a locking aperture on the bracket, the aperture having a diameter of approximately ¾″;
a plug with fingergrips and a threaded shaft having a diameter of approximately ¾; and
locking faces on the locking arms that meet at alternating convex angles of approximately 210° and concave angles of approximately 120°.
Description
CROSS-REFERENCE TO RELATED APPLICATION

This is a continuation of co-pending application Ser. No. 09/505,496, filed on Feb. 17, 2000, U.S. Pat. No. 6,393,647.

STATEMENT REGARDING FEDERAL SPONSORSHIP

Not applicable.

BACKGROUND OF THE INVENTION

This invention relates generally to brooms. Brooms are sometimes classified as either “push” brooms or “upright” brooms. Upright brooms are often wider, and generally have relatively long fibers, with a handle aligned with the fibers to facilitate side-to-side sweeping. Push brooms generally have relatively short fibers set in a wide block, with a handle set at an angle to facilitate pushing the broom. Push brooms often have detachable handles. A detachable handle facilitates shipping, and can permit the handle to be reversed to prolong the life of the fibers. This invention specifically relates to brooms with detachable handles.

Conventionally, detachable handles are connected to broom heads by screwing a threaded end of the handle into a threaded aperture in the broom head. For some time it has been known that one of the problems with such brooms is that the handles can rotate and become loose during use. Various efforts have been made to solve this problem.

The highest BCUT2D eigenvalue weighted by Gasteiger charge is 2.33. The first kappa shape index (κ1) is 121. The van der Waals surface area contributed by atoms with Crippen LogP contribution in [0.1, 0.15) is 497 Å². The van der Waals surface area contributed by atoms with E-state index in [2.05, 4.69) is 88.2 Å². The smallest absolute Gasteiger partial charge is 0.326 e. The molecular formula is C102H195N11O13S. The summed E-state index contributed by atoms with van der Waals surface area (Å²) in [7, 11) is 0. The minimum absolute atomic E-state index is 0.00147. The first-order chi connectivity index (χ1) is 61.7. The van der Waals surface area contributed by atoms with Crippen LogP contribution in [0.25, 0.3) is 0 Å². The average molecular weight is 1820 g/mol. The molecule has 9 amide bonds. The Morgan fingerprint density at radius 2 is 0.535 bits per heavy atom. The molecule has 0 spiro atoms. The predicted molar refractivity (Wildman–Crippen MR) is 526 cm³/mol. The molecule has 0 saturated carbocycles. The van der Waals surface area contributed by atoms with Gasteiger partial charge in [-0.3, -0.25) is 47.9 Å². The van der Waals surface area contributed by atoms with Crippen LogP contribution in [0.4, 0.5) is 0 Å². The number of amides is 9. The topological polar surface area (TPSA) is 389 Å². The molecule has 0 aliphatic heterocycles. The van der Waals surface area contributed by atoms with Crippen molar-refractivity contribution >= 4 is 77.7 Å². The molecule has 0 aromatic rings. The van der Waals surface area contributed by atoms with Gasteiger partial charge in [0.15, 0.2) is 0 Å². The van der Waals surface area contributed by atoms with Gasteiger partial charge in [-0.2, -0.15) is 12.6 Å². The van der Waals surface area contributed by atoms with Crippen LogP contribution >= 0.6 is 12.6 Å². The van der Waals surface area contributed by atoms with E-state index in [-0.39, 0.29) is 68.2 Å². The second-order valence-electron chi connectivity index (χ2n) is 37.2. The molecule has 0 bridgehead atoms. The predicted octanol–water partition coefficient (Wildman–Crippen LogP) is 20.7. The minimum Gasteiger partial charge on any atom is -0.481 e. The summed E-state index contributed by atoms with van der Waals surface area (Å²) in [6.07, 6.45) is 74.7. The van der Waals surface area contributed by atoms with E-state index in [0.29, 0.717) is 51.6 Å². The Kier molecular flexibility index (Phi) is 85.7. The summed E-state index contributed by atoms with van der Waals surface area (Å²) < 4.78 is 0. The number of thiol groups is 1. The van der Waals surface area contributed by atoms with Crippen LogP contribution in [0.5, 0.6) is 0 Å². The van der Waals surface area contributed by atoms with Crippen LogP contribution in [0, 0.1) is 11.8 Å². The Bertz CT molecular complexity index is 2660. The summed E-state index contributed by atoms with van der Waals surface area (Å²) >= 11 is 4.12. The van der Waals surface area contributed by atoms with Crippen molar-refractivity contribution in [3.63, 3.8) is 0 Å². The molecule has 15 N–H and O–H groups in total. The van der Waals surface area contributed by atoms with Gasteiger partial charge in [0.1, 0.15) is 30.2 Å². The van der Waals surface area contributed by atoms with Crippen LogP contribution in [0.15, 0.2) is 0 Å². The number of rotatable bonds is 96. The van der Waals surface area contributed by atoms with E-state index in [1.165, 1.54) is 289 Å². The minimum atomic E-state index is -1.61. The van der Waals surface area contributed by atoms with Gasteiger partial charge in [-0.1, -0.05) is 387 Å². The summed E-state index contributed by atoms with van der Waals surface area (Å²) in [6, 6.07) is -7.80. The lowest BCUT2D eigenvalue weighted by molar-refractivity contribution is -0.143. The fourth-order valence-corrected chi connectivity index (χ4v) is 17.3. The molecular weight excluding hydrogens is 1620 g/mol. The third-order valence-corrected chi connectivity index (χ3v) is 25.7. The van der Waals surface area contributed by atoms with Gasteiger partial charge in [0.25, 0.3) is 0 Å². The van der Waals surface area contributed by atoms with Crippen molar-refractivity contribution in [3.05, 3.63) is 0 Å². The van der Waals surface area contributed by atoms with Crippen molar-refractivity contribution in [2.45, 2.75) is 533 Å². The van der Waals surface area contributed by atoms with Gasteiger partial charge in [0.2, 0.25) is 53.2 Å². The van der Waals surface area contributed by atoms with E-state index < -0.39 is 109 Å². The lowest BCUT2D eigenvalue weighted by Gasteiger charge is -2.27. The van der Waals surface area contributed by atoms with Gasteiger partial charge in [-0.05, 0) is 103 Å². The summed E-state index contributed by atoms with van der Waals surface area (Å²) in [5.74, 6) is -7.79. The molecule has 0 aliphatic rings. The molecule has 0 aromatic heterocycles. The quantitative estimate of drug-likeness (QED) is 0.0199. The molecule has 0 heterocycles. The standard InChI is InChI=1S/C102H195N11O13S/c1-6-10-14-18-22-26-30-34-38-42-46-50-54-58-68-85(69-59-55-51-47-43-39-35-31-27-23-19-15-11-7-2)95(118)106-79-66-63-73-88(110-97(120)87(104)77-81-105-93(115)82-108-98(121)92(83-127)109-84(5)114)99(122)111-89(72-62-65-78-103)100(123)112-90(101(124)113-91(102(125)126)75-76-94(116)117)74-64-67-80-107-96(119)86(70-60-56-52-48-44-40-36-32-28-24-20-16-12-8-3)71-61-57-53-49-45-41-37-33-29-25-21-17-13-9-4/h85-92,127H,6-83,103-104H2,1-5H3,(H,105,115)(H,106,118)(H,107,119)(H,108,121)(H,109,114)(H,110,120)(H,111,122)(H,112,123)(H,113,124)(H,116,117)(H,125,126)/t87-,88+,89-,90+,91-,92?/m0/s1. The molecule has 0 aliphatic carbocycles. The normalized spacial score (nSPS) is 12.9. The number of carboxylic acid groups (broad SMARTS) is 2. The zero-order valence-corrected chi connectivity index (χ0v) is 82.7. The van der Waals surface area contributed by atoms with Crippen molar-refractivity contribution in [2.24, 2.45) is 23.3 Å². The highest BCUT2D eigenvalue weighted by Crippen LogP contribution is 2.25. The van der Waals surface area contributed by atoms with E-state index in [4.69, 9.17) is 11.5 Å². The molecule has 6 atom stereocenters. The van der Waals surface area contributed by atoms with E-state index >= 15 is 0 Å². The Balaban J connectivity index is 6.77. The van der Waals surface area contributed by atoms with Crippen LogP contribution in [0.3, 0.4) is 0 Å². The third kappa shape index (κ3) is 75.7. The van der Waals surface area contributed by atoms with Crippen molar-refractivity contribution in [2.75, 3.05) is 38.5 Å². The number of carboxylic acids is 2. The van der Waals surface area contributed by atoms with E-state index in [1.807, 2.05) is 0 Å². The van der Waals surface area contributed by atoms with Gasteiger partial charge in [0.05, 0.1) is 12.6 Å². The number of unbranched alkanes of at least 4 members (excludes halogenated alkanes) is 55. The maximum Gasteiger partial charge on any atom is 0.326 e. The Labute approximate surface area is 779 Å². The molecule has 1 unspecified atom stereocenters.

U.S. Pat. No. 138,946, for example, discloses the use of a set screw (g) that can be engaged against the handle of a broom in an effort to prevent rotation and loosening of the handle. The same idea was subsequently used in U.S. Pat. No. 5,337,440.

U.S. Pat. No. 755,985 discloses a bracket with curved plates (e) and (e′) that can be tightened against the handle to reduce rotation. A more elaborate implementation of the same idea can be found in U.S. Pat. No. 1,015,263. The '263 patent discloses a set of opposing members 3 with inwardly projecting concave members that automatically tighten against the broom handle as the handle is threaded into the broom head. More recently, U.S. Pat. No. 5,371,916 appears to disclose the use of curved sidewalls to resist rotation of a handle without any additional mechanism for tightening the sidewalls.